Cognitive Economy: The Economic Dimension of the Theory of Knowledge

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University of Pittsburgh Pre, Oct 15, 1989 - Philosophy - 178 pages
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Cost, expected benefits, and risks are paramount in grant agencies' decisions to fund scientific research. In Cognitive Economy, Nicholas Rescher outlines a general theory for the cost-effective use of intellectual resources, amplifying the theories of Charles Sanders Pierce, who stressed an “economy of research.” Rescher discusses the requirements of cooperation, communication, cognitive importance, cognitive economy, as well as the economic factors bearing on induction and simplicity. He then applies his model to several case studies and to clarifying the limits imposed on science by economic considerations.

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Knowledge and Sceptism in Economic Perspective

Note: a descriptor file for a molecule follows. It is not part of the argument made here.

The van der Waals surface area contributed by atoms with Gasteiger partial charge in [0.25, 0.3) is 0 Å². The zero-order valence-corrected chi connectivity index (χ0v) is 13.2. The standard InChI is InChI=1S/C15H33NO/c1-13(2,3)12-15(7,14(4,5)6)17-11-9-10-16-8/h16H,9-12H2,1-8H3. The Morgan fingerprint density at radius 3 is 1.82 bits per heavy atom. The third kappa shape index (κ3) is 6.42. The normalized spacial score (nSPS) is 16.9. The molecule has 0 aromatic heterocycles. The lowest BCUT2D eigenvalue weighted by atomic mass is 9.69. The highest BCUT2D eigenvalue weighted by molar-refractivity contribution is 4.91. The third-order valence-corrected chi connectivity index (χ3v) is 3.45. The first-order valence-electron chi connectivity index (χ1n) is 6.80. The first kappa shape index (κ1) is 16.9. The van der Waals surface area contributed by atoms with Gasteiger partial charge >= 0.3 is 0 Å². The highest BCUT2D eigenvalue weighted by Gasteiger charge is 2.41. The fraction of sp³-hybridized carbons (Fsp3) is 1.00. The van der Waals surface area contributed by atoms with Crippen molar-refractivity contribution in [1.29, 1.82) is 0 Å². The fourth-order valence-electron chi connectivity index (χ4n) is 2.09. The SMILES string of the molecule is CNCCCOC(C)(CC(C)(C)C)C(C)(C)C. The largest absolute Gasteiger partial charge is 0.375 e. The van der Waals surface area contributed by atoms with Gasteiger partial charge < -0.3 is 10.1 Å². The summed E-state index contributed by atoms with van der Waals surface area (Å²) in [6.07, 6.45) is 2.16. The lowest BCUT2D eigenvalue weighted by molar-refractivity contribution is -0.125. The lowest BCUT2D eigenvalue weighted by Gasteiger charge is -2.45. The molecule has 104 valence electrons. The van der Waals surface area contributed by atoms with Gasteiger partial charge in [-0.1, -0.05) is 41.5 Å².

The Economics of Trust and Cooperation
Economic Aspects of Communication
Importance and Economic Rationality
Induction Simplicity and Cognitive Economy
Economics and the Methodology of Inquiry
Cost Escalation In Empirical Inquiry
Name Index

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About the author (1989)

Nicholas Rescher is Distinguished University Professor of Philosophy at the University of Pittsburgh and co-chairman of the Center for Philosophy of Science. A member of the American Academy of Arts and Sciences, he has served as president of the Eastern Division of the American Philosophical Association, the Leibniz Society of North America, the Charles S. Peirce Society, the American Catholic Philosophical Association, and the Metaphysical Society of America. Rescher is the author or editor of more than one hundred books, including Ignorance (On the Wider Implications of Deficient Knowledge), Philosophical Inquiries: An Introduction to Problems of Philosophy, and A Journey through Philosophy in 101 Anecdotes.

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